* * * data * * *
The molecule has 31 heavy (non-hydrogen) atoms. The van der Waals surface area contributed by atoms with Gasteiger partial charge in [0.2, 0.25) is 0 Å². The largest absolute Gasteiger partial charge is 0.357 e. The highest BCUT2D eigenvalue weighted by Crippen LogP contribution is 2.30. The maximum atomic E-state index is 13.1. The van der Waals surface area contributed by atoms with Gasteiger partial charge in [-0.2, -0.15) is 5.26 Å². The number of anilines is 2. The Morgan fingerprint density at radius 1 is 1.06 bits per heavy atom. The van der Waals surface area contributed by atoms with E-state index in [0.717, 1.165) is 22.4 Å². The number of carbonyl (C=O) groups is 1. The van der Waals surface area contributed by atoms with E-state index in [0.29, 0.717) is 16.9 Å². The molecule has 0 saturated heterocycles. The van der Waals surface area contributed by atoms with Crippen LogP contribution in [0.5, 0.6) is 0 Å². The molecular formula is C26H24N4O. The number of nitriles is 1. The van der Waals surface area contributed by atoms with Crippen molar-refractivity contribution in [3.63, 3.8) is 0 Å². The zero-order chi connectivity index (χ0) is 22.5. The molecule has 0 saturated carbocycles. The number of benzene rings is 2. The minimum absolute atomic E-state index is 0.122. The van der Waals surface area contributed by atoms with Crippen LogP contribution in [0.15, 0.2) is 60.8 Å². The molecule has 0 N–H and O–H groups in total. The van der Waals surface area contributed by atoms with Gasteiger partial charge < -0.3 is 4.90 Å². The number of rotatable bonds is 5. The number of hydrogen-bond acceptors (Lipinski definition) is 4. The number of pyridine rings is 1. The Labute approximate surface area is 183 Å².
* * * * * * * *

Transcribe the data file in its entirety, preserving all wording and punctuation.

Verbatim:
The molecule has 31 heavy (non-hydrogen) atoms. The van der Waals surface area contributed by atoms with Gasteiger partial charge in [0.2, 0.25) is 0 Å². The largest absolute Gasteiger partial charge is 0.357 e. The highest BCUT2D eigenvalue weighted by Crippen LogP contribution is 2.30. The maximum atomic E-state index is 13.1. The van der Waals surface area contributed by atoms with Gasteiger partial charge in [-0.2, -0.15) is 5.26 Å². The number of anilines is 2. The Morgan fingerprint density at radius 1 is 1.06 bits per heavy atom. The van der Waals surface area contributed by atoms with E-state index in [0.717, 1.165) is 22.4 Å². The number of carbonyl (C=O) groups is 1. The van der Waals surface area contributed by atoms with E-state index in [0.29, 0.717) is 16.9 Å². The molecule has 0 saturated heterocycles. The van der Waals surface area contributed by atoms with Crippen LogP contribution in [0.5, 0.6) is 0 Å². The molecular formula is C26H24N4O. The number of nitriles is 1. The van der Waals surface area contributed by atoms with Crippen molar-refractivity contribution in [3.63, 3.8) is 0 Å². The zero-order chi connectivity index (χ0) is 22.5. The molecule has 0 saturated carbocycles. The number of benzene rings is 2. The minimum absolute atomic E-state index is 0.122. The van der Waals surface area contributed by atoms with Crippen LogP contribution in [0.15, 0.2) is 60.8 Å². The molecule has 0 N–H and O–H groups in total. The van der Waals surface area contributed by atoms with Gasteiger partial charge < -0.3 is 4.90 Å². The number of rotatable bonds is 5. The number of hydrogen-bond acceptors (Lipinski definition) is 4. The number of pyridine rings is 1. The Labute approximate surface area is 183 Å².